An English poet, novelist, and short-story writer, often associated with the Decadent movement, Ernest Christopher Dowson (1867 –1900) dedicated his beautiful poem to Cynara:

To Cynara

Non Sum Qualis Eram Bonae sub Regno Cynarae
(I am not as I was under the reign of the good Cynara – Horace)
LAST night, ah, yesternight, betwixt her lips and mine
There fell thy shadow, Cynara! thy breath was shed
Upon my soul between the kisses and the wine;
And I was desolate and sick of an old passion,
Yea, I was desolate and bowed my head:
I have been faithful to thee, Cynara! in my fashion.
All night upon mine heart I felt her warm heart beat,
Night-long within mine arms in love and sleep she lay;
Surely the kisses of her bought red mouth were sweet;
But I was desolate and sick of an old passion,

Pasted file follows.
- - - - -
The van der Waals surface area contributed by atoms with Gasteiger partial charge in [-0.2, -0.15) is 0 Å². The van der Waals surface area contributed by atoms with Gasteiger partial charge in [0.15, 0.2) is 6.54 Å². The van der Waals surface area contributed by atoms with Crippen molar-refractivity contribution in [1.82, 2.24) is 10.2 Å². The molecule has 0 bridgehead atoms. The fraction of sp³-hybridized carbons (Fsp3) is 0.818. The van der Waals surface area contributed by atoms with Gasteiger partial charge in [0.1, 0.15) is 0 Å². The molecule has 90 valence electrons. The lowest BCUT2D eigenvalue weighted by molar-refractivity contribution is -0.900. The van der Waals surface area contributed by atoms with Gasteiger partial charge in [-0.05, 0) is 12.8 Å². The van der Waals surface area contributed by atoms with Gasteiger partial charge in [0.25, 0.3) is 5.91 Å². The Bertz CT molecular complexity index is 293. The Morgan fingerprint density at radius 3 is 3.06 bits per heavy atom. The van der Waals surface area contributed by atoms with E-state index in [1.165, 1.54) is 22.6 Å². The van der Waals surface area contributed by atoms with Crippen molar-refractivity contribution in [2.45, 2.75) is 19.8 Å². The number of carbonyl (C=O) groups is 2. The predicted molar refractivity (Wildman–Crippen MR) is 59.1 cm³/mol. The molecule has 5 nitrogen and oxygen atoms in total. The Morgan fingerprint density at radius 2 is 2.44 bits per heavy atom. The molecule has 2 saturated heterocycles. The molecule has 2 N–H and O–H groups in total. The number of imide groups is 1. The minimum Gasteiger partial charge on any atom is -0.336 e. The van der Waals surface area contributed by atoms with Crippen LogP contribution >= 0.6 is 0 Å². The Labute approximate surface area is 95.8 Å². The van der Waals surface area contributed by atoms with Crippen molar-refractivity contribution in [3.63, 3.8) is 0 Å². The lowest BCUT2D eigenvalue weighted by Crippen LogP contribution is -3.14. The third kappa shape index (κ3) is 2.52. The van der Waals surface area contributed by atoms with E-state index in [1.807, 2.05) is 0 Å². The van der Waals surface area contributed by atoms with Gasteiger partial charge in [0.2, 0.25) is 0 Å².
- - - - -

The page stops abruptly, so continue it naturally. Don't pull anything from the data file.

When I awoke and found the dawn was gray:
I have been faithful to you, Cynara! in my fashion.
I have forgot much, Cynara! gone with the wind,
Flung roses, roses riotously with the throng,
Dancing, to put thy pale, lost lilies out of mind;
But I was desolate and sick of an old passion,
Yea, all the time, because the dance was long;
I have been faithful to thee, Cynara! in my fashion.
I cried for madder music and for stronger wine,
But when the feast is finished and the lamps expire,
Then falls thy shadow, Cynara! The night is thine;
And I am desolate and sick of an old passion,
Yea, hungry for the lips of my desire:
I have been faithful to thee, Cynara! In my fashion.

By Ernest Dowson, 1907